On Saturday 16th August 2014, as part of the programme, Off Grid-Weekend , participants of the encampment building workshops were invited back to Kestle Barton with their friends for an evening of fireside cooking, conversation with the artist and camping overnight in the structures that were made in the May workshops.
During the day the group foraged around the Helford estuary with local expert Stuart Woodman. In the evening Stuart led a masterclass in rabbit butchery and cooked up The First Last Supper, the first in a series of post apocalyptic eating experiences designed by Paul in collaboration with local chef, Dominic Bailey.
In 2015 Paul built a temporary pavilion in the orchard at Kestle Barton. This was a further development of the Lizard Exit Plan, the artist imagining a scenario where workers in a future zero- fossil fuel agrarian economy have to undertake seasonal migration from the southern end of the Lizard peninsular to harvest crops grown on limited arable grade land in the north. The Lizard Exit Plan’s call for temporary accommodation and facilities for drying grain are answered with this building.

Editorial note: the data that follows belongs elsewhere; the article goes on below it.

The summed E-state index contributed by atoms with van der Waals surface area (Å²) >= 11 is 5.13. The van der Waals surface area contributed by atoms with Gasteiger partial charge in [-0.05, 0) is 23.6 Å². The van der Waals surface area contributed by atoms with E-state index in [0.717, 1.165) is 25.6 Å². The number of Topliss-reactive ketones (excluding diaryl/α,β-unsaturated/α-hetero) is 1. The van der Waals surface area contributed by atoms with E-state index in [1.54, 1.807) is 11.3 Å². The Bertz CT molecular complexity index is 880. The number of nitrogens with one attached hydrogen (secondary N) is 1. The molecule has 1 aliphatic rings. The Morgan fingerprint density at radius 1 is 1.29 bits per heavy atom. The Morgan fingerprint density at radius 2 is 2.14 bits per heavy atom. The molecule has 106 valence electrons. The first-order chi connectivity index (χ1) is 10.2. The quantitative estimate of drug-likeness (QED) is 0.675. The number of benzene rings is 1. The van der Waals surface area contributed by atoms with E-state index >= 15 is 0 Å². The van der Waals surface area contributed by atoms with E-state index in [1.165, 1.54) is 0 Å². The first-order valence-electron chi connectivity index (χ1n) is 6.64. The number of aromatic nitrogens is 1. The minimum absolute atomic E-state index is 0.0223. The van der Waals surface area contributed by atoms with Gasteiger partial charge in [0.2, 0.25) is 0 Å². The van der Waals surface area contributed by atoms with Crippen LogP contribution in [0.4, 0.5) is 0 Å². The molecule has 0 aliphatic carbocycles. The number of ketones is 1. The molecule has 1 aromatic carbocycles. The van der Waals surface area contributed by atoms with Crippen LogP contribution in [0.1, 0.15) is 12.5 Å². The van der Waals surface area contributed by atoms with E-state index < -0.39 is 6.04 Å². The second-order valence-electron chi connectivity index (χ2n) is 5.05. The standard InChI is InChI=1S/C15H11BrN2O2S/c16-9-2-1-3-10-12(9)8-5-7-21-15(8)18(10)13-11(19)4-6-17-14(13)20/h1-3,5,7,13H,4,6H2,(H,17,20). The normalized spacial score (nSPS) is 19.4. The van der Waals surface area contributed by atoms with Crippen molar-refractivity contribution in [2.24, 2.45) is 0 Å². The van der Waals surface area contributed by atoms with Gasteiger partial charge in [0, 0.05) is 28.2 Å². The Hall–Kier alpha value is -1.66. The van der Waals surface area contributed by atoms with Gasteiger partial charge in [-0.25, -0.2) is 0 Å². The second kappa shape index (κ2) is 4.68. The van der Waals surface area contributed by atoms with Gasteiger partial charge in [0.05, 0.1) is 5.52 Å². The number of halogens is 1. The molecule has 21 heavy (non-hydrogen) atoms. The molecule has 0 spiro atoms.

The 775 sq.ft. Encampment Supreme pavilion adhered to the ‘apocalyptic vernacular’ – Chaney’s experimental architectural fusion of post-consumer waste products and locally found natural elements. Featuring scavenged materials including old sailcloth, building waste, reclaimed doors, sash windows, and wooden pallets, the main body of the pavilion was built on a skeleton of locally harvested willow and sycamore, and used a ‘bender’ style construction based on an ancient northern European structure common among nomadic workers.